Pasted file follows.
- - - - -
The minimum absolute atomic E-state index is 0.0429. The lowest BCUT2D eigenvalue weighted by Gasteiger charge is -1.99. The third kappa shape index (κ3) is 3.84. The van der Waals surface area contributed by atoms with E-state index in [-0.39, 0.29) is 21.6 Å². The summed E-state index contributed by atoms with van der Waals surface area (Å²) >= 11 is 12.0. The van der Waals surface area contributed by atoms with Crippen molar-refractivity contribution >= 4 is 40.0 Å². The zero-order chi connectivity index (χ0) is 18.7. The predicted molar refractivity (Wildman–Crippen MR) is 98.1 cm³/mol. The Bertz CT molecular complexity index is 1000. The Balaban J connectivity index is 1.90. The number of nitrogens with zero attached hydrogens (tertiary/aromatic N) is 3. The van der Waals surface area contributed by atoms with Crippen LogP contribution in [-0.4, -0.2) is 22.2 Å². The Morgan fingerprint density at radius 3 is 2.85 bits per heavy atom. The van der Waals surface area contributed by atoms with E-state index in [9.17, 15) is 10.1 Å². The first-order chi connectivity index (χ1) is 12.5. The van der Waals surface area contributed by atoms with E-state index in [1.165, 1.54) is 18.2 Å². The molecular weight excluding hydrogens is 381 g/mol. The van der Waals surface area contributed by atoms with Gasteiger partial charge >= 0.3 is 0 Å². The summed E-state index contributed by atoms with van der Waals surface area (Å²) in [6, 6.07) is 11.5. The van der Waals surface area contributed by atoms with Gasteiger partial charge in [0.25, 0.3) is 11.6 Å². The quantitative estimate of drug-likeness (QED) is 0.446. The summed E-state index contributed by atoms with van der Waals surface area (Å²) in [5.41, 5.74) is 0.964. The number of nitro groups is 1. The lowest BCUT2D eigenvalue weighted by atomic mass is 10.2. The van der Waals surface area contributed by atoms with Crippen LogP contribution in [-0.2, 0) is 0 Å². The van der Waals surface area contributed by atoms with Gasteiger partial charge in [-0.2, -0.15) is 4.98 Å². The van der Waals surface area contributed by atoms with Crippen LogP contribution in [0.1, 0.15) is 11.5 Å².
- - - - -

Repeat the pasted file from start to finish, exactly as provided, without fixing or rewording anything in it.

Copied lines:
The minimum absolute atomic E-state index is 0.0429. The lowest BCUT2D eigenvalue weighted by Gasteiger charge is -1.99. The third kappa shape index (κ3) is 3.84. The van der Waals surface area contributed by atoms with E-state index in [-0.39, 0.29) is 21.6 Å². The summed E-state index contributed by atoms with van der Waals surface area (Å²) >= 11 is 12.0. The van der Waals surface area contributed by atoms with Crippen molar-refractivity contribution >= 4 is 40.0 Å². The zero-order chi connectivity index (χ0) is 18.7. The predicted molar refractivity (Wildman–Crippen MR) is 98.1 cm³/mol. The Bertz CT molecular complexity index is 1000. The Balaban J connectivity index is 1.90. The number of nitrogens with zero attached hydrogens (tertiary/aromatic N) is 3. The van der Waals surface area contributed by atoms with Crippen LogP contribution in [-0.4, -0.2) is 22.2 Å². The Morgan fingerprint density at radius 3 is 2.85 bits per heavy atom. The van der Waals surface area contributed by atoms with E-state index in [9.17, 15) is 10.1 Å². The first-order chi connectivity index (χ1) is 12.5. The van der Waals surface area contributed by atoms with E-state index in [1.165, 1.54) is 18.2 Å². The molecular weight excluding hydrogens is 381 g/mol. The van der Waals surface area contributed by atoms with Gasteiger partial charge >= 0.3 is 0 Å². The summed E-state index contributed by atoms with van der Waals surface area (Å²) in [6, 6.07) is 11.5. The van der Waals surface area contributed by atoms with Gasteiger partial charge in [0.25, 0.3) is 11.6 Å². The quantitative estimate of drug-likeness (QED) is 0.446. The summed E-state index contributed by atoms with van der Waals surface area (Å²) in [5.41, 5.74) is 0.964. The number of nitro groups is 1. The lowest BCUT2D eigenvalue weighted by atomic mass is 10.2. The van der Waals surface area contributed by atoms with Crippen LogP contribution in [-0.2, 0) is 0 Å². The van der Waals surface area contributed by atoms with Gasteiger partial charge in [-0.2, -0.15) is 4.98 Å². The van der Waals surface area contributed by atoms with Crippen LogP contribution in [0.1, 0.15) is 11.5 Å².